Rowan Atkinson is a funny person. In addition to being a talented comedian who has dedicated his life to comedy, he also just looks funny. His face, the way he moves, the way he speaks – he’s just naturally funny. This natural comedy was the key to his most famous character, Mr. Bean, that dumb (mostly) character of a man trying to deal with our modern world to the best of his ability, usually without much success. This is also the concept behind Atkinson’s new series on Netflix, “Man vs. Bee.”
Netflix, if you have not heard, is in a state of disrepair. The company is losing subscribers, canceling series at breakneck speed and generally seems to be throwing everything it can on the walls to see what sticks. “Man vs. Bee” is reminiscent of another series Netflix recently released, “The Pentagon” starring Mike Myers. They are not similar in plot or format, but in that they are both attempts to take comedic creators that culminated decades ago, and let them do what they once did, but on Netflix. For Myers it’s a comedy in which he plays a number of different characters with wigs and accents, and for Atkinson it’s a comedy in which he plays a stupid but kind-hearted guy who constantly destroys things by mistake.
The kind-hearted jerk in this case is Trevor, a divorced father who is starting a new job as a house sitter for a wealthy couple. The house he needs to look after is a house with advanced technology: automatic faucets, rooms that open only with voice recognition, drawers that open by hand movement. All these things of course become obstacles for him, when a particularly determined bee enters the house, and in pursuit of it Trevor sows much destruction. A simple concept that leads to many entertaining slapstick moments, but raises the question: Why is this a series? Why instead of some half-hour short film, it divides into a nine-episode series ranging from ten to twenty minutes? The answer is probably buried deep in Netflix’s algorithm, which makes all the decisions for them.
Atkinson made some headlines this week when he came out in an interview – as usual – against this politically correct culture of young people. “Every joke has a victim” he claims, and sometimes that victim is below you in society. Many on the Internet have already mocked him for his boomerang opinion, mostly coming from such a surprising source (“Who exactly was the victim of Mr. Bean’s humor? The turkey you stuck your head in?”) But to some extent, Atkinson is right. I mean, I’m not sure if every joke has a victim, but a lot of them definitely have. And that’s exactly why people want comedians to think about who their victim is, and if it’s say a weakened group whose rights are undermined on a daily basis they might leave it at that. You understand, between?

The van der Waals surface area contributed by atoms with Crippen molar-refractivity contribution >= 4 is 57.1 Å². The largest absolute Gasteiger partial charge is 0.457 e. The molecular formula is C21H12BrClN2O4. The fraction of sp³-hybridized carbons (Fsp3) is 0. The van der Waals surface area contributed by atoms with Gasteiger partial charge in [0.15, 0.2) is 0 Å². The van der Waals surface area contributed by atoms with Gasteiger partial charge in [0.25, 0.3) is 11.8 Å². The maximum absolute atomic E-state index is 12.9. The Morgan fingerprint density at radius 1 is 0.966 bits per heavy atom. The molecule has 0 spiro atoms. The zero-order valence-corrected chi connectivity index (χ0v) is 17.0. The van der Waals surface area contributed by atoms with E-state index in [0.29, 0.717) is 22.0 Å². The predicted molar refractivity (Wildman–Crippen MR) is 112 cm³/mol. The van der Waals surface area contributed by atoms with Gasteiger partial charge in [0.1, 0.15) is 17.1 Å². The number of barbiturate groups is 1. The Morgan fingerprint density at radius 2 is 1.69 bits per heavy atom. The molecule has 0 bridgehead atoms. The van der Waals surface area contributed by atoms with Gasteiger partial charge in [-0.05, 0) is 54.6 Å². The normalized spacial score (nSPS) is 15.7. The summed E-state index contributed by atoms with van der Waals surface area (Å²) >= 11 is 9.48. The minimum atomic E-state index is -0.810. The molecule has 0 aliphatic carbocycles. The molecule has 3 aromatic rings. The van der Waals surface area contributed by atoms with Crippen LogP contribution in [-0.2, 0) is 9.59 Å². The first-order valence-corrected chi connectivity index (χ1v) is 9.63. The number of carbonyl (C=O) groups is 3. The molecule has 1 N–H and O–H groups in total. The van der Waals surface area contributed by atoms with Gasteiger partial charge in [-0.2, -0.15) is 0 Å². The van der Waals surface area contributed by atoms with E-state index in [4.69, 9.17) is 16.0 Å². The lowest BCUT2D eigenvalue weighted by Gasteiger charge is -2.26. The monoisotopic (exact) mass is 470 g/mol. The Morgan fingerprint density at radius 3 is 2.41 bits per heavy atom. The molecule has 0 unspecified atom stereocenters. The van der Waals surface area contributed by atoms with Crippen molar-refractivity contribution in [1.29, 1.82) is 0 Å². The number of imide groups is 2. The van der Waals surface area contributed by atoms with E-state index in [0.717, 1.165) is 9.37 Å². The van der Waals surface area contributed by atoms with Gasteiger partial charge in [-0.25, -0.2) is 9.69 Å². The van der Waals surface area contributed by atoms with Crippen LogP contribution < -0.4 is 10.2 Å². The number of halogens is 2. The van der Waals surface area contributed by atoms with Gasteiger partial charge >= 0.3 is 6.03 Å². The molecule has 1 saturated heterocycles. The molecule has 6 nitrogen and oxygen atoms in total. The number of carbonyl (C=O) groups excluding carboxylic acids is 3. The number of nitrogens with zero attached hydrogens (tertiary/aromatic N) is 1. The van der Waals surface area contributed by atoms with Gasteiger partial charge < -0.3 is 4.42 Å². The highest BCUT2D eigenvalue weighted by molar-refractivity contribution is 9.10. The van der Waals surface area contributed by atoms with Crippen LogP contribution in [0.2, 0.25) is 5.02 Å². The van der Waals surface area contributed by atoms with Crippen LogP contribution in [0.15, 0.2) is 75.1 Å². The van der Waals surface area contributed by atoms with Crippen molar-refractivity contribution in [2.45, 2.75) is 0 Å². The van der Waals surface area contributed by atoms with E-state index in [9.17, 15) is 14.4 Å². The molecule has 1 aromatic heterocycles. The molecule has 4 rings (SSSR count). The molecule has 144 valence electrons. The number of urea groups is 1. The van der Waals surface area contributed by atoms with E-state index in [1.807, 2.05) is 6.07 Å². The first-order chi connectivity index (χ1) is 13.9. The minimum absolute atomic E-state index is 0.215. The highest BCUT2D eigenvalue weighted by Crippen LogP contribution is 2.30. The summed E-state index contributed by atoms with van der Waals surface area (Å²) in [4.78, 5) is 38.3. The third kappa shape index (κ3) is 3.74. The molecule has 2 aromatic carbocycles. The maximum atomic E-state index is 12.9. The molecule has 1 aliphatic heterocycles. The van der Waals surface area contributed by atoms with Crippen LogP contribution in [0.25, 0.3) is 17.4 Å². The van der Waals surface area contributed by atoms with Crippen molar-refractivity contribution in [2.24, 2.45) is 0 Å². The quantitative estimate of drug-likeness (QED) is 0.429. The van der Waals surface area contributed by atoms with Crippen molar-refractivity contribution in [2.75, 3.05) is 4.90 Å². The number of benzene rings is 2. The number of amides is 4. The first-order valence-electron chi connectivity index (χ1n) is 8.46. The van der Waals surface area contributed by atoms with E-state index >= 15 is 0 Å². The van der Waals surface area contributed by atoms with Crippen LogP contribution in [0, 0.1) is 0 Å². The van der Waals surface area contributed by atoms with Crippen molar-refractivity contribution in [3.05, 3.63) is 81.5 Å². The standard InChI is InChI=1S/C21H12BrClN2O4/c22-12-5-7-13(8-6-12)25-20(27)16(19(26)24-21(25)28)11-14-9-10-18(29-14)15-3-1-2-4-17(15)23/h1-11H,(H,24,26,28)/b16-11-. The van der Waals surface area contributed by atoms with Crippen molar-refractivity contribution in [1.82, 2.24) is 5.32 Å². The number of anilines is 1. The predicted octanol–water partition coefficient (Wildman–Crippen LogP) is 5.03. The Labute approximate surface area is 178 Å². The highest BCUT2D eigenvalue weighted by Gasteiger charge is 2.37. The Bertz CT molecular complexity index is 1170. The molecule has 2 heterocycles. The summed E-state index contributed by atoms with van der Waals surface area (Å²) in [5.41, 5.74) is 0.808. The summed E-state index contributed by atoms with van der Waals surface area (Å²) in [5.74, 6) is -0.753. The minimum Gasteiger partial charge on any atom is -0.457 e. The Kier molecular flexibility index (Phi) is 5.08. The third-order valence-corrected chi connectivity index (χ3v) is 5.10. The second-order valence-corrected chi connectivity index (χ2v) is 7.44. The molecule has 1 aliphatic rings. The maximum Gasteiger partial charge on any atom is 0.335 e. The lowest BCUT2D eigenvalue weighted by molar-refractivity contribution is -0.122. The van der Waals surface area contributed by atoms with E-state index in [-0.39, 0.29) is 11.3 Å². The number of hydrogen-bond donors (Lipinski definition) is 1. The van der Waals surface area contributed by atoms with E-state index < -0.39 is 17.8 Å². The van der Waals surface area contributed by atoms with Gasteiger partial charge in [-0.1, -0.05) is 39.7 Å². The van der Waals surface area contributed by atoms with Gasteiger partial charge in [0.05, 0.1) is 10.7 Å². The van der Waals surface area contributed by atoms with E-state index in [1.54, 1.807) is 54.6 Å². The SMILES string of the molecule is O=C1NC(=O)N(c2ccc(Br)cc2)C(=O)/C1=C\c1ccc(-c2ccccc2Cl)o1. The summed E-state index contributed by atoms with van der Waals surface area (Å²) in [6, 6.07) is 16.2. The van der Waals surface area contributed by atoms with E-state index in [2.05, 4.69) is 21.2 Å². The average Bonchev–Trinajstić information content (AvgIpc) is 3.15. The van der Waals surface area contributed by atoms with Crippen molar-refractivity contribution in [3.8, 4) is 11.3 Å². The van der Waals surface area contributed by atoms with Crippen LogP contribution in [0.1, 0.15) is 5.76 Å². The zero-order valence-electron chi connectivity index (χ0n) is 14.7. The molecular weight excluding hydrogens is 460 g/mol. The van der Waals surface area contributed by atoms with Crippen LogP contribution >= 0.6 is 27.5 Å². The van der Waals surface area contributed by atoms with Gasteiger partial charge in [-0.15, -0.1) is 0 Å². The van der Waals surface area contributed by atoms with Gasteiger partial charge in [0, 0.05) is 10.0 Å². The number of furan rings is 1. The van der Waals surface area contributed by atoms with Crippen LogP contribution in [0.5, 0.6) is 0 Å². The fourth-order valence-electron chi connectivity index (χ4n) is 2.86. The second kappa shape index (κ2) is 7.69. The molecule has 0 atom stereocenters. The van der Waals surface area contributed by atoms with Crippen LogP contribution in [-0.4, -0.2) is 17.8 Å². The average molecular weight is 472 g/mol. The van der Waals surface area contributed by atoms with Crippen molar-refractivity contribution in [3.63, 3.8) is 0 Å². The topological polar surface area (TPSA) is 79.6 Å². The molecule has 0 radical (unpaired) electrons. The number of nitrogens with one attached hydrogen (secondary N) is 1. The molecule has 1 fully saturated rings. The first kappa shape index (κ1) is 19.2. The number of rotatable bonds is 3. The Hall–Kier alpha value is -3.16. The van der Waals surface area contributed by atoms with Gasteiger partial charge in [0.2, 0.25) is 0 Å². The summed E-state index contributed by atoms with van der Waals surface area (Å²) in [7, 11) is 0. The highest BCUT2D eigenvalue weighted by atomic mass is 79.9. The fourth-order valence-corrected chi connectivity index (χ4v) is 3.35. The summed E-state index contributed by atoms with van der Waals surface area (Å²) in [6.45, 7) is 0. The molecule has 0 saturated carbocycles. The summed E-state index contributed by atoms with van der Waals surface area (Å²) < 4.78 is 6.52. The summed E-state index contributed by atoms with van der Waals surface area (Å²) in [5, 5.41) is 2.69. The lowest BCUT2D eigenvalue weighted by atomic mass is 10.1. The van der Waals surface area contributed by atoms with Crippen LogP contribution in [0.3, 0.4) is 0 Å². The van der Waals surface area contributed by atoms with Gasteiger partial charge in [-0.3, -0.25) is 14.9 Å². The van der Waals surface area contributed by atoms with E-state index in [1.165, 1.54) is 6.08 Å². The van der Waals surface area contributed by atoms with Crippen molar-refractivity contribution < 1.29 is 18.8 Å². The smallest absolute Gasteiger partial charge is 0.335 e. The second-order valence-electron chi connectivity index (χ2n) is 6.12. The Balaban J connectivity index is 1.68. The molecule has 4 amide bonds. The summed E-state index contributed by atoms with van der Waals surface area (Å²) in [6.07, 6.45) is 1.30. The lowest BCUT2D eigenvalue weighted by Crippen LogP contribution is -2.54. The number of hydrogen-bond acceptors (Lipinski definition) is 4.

But speaking of which, who exactly are the victims of “Man vs. Bee”? The object of the series’ great ridicule are the wealthy millennials for whom Atkinson is destroying the house. They are smug, annoying, full of themselves and they get their punishment when the pretentious house is destroyed. But there is no great statement here against the rich. This is not “Comrade Bin and the Socialist Bee.” It’s just a collection of slapstick jokes, some of them very funny, by a talented person who does what’s good in him, but does not reinvent much.
If you are a big fan of physical comedy, who want to spend two hours on Netflix, then you will enjoy. Atkinson completely invests himself in the falls and the funny faces, even if he does not invest so much in the side plot of the series about Trevor’s relationship with his young home. There’s a reason I did not mention it until now. Will “Man vs. Bee” be an important step in a new direction for Netflix? probably not. It will probably just be forgotten like many other series that Netflix has released recently, in their pursuit of subscribers. But at least she’s funny at times, and not offensive. Oh, Suri Rowan. She is very offensive, and defeats the evil PC culture. Is that what you wanted to hear?
“Man Against Bee.” Now on Netflix